Hailey College of Banking & Finance Lahore
Aug 25 - 31, 2008

Pakistan People's Party chairman Asif Ali Zardari once said that the new PPP-led government wanted to improve economic relations and would not allow the differences on Kashmir to come in the way of this....! Following such direction of thought of his leader the Commerce Minister Ahmed Mukhtar said a decision had been taken that if "Indian manufacturers of CNG buses made a firm commitment to establish manufacturing of such buses in Pakistan," his Ministry might allow the import of 10 buses by road via Wagah "from each possible investor as test consignments".

Historically, it has been proved many times that any step taken or accepted by the Indian authorities towards improvement of trade relations between the two countries India and Pakistan was ultimately a political step for weakening Pakistan on political and economic fronts. A glimpse of such an intention becomes evident at this time even when a leading journalist of an Indian National Newspaper "The Hindu International" stated in his article published on 20th of July 2008 that "In a significant shift of policy, Pakistan has for the first time put aside its deep-seated sentiments over Kashmir to invite foreign direct investment from India".

One wonders why the newly elected Pakistani government has shifted its entire paradigm of trade towards India when at the same time many good options of trading for Oil, Energy, Capital Goods etc., are available in trading with Iran and China! What is special with India? Furthermore, as Pakistan has taken all steps unilaterally without seeking any relaxation for Pakistani Products and/or exporters therefore the only nation benefiting from the whole of this paradigm shift will be India. The whole of the matter seems like if somebody is taking Pakistan under coercion to take steps against its own interests. Without going into further details on purely political front the following are some political-economic factors of initiating such a liberal trade with India:

* Price undercutting

* Price depression

* Price suppression

* Actual and potential decline in sales volumes

* Actual and potential decline in revenue (sales value)

* Actual and potential decline in profit

* Actual and potential decline in output

* Actual and potential decline in market share

* Actual and potential decline in productivity

* Actual and potential decline in return on investments

* Actual and potential decline in capacity utilization

* Actual and potential decline in total and net cash flow

* Actual and potential decline in growth

* Decrease in inventories

* Decrease in employment

* Increase in wages

Considering the threat to the Pakistani Economy from the threats as listed above if there is reasonable evidence of injury from dumping, provisional measures can be imposed by the Government of Pakistan that shall consist of the following:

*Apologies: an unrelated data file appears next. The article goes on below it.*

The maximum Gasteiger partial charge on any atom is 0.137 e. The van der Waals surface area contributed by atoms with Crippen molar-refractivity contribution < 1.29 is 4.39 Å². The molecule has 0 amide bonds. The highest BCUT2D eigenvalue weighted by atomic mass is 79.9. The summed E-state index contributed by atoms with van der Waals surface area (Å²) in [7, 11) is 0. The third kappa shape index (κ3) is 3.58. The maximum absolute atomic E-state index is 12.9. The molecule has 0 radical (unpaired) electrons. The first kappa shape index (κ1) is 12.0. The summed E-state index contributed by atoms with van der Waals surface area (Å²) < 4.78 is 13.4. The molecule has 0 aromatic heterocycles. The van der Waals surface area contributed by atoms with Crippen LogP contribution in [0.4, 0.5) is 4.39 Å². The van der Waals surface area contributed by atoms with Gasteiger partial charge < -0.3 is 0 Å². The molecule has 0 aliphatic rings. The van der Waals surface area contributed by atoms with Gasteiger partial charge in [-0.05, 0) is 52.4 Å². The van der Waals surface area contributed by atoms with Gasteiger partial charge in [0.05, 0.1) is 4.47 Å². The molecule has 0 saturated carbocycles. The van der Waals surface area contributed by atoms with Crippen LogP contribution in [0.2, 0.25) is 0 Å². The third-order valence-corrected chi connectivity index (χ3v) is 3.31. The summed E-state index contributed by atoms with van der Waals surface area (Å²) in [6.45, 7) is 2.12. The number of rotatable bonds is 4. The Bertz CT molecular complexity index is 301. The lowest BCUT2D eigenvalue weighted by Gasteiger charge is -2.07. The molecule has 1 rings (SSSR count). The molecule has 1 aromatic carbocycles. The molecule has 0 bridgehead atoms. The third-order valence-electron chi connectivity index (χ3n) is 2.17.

* The extent to which there has been or is likely to be a significant increase in the volume of dumped goods, either in absolute terms or relative to production or consumption;

* The extent to which the prices of dumped goods represent significant price undercutting in relation to prices in Pakistan;

* The extent to which the effect of the dumped goods is or is likely significantly to depress prices for like goods of Pakistan producers or significantly to prevent price increases for those goods that otherwise would have occurred;

* The economic impact of the dumped goods on the industry, including actual or potential decline in output, sales, market share, profits, productivity, return on investments, and utilisation of production capacity; the margin of dumping; factors affecting domestic prices; and actual and potential effects on cash flow, inventories, employment, wages, growth, ability to raise capital, and investments;

Although an investigation could establish that there may be both volume and price effects, but an analysis of the consequent impact on the industry could lead to the conclusion that the industry is not suffering material injury, particularly if important indices of that impact, such as output, sales, and profits, are not showing any actual decline. A determination of whether or not there is material injury caused by dumping is based on consideration of all of the factors involved including as referred above, and an assessment of the extent to which the totality of the evidence leads to the conclusion that a domestic injury is being materially injured by the dumped goods. The existence of a decline in one or several of the injury factors or indices does not require a determination that material injury is being caused by the dumped imports, if the totality of the evidence does not support such a conclusion.